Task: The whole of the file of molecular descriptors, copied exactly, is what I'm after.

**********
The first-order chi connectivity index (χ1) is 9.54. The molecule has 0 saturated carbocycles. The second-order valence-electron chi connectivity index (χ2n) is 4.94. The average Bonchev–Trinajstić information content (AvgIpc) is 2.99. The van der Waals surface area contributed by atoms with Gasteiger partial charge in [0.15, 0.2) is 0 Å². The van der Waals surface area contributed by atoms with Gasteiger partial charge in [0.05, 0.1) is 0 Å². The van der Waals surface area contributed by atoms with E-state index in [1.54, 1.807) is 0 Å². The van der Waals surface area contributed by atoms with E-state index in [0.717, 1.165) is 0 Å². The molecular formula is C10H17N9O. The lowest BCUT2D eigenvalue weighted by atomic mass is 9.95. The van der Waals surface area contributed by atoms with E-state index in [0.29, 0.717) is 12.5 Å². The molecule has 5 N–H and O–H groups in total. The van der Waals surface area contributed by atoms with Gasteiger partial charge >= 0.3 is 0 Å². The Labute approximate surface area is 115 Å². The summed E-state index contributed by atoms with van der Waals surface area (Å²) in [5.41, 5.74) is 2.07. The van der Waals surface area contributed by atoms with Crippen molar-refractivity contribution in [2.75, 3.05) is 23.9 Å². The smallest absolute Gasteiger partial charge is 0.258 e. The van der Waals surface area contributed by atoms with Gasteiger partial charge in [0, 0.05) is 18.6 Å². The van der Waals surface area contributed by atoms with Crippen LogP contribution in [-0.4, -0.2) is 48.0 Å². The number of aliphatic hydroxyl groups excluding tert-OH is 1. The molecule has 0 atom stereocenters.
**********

The first-order chi connectivity index (χ1) is 9.54. The molecule has 0 saturated carbocycles. The second-order valence-electron chi connectivity index (χ2n) is 4.94. The average Bonchev–Trinajstić information content (AvgIpc) is 2.99. The van der Waals surface area contributed by atoms with Gasteiger partial charge in [0.15, 0.2) is 0 Å². The van der Waals surface area contributed by atoms with Gasteiger partial charge in [0.05, 0.1) is 0 Å². The van der Waals surface area contributed by atoms with E-state index in [1.54, 1.807) is 0 Å². The van der Waals surface area contributed by atoms with E-state index in [0.717, 1.165) is 0 Å². The molecular formula is C10H17N9O. The lowest BCUT2D eigenvalue weighted by atomic mass is 9.95. The van der Waals surface area contributed by atoms with E-state index in [0.29, 0.717) is 12.5 Å². The molecule has 5 N–H and O–H groups in total. The van der Waals surface area contributed by atoms with Gasteiger partial charge >= 0.3 is 0 Å². The Labute approximate surface area is 115 Å². The summed E-state index contributed by atoms with van der Waals surface area (Å²) in [5.41, 5.74) is 2.07. The van der Waals surface area contributed by atoms with Crippen molar-refractivity contribution in [2.75, 3.05) is 23.9 Å². The smallest absolute Gasteiger partial charge is 0.258 e. The van der Waals surface area contributed by atoms with Gasteiger partial charge in [0, 0.05) is 18.6 Å². The van der Waals surface area contributed by atoms with Crippen LogP contribution in [-0.4, -0.2) is 48.0 Å². The number of aliphatic hydroxyl groups excluding tert-OH is 1. The molecule has 0 atom stereocenters.